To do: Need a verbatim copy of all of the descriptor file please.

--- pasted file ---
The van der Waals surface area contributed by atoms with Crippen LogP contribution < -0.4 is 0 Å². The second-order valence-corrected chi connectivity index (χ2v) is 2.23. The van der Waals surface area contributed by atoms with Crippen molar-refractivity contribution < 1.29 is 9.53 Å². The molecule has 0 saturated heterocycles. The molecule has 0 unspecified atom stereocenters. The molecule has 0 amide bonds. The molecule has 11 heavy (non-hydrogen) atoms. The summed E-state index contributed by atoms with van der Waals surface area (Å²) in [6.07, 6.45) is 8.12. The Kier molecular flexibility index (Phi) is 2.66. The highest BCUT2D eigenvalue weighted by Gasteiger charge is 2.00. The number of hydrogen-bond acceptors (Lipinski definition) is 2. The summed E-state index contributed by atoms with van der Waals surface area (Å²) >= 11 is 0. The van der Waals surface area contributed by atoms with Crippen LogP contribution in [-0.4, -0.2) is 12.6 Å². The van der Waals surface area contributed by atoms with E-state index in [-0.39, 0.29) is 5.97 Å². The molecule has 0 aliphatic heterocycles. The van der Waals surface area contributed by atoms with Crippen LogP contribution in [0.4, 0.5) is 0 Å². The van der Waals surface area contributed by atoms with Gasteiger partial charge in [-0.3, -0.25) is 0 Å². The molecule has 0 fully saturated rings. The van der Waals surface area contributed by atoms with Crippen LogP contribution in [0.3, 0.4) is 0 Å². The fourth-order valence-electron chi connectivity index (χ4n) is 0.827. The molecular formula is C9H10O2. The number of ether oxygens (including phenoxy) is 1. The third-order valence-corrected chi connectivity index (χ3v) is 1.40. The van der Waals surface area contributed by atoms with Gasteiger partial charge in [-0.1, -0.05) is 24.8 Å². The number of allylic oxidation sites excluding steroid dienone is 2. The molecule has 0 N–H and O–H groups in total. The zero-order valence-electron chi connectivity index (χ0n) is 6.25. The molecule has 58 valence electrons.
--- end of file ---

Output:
The van der Waals surface area contributed by atoms with Crippen LogP contribution < -0.4 is 0 Å². The second-order valence-corrected chi connectivity index (χ2v) is 2.23. The van der Waals surface area contributed by atoms with Crippen molar-refractivity contribution < 1.29 is 9.53 Å². The molecule has 0 saturated heterocycles. The molecule has 0 unspecified atom stereocenters. The molecule has 0 amide bonds. The molecule has 11 heavy (non-hydrogen) atoms. The summed E-state index contributed by atoms with van der Waals surface area (Å²) in [6.07, 6.45) is 8.12. The Kier molecular flexibility index (Phi) is 2.66. The highest BCUT2D eigenvalue weighted by Gasteiger charge is 2.00. The number of hydrogen-bond acceptors (Lipinski definition) is 2. The summed E-state index contributed by atoms with van der Waals surface area (Å²) >= 11 is 0. The van der Waals surface area contributed by atoms with Crippen LogP contribution in [-0.4, -0.2) is 12.6 Å². The van der Waals surface area contributed by atoms with E-state index in [-0.39, 0.29) is 5.97 Å². The molecule has 0 aliphatic heterocycles. The van der Waals surface area contributed by atoms with Crippen LogP contribution in [0.4, 0.5) is 0 Å². The van der Waals surface area contributed by atoms with Gasteiger partial charge in [-0.3, -0.25) is 0 Å². The molecule has 0 fully saturated rings. The van der Waals surface area contributed by atoms with Crippen LogP contribution in [0.3, 0.4) is 0 Å². The fourth-order valence-electron chi connectivity index (χ4n) is 0.827. The molecular formula is C9H10O2. The number of ether oxygens (including phenoxy) is 1. The third-order valence-corrected chi connectivity index (χ3v) is 1.40. The van der Waals surface area contributed by atoms with Gasteiger partial charge in [-0.1, -0.05) is 24.8 Å². The number of allylic oxidation sites excluding steroid dienone is 2. The molecule has 0 N–H and O–H groups in total. The zero-order valence-electron chi connectivity index (χ0n) is 6.25. The molecule has 58 valence electrons.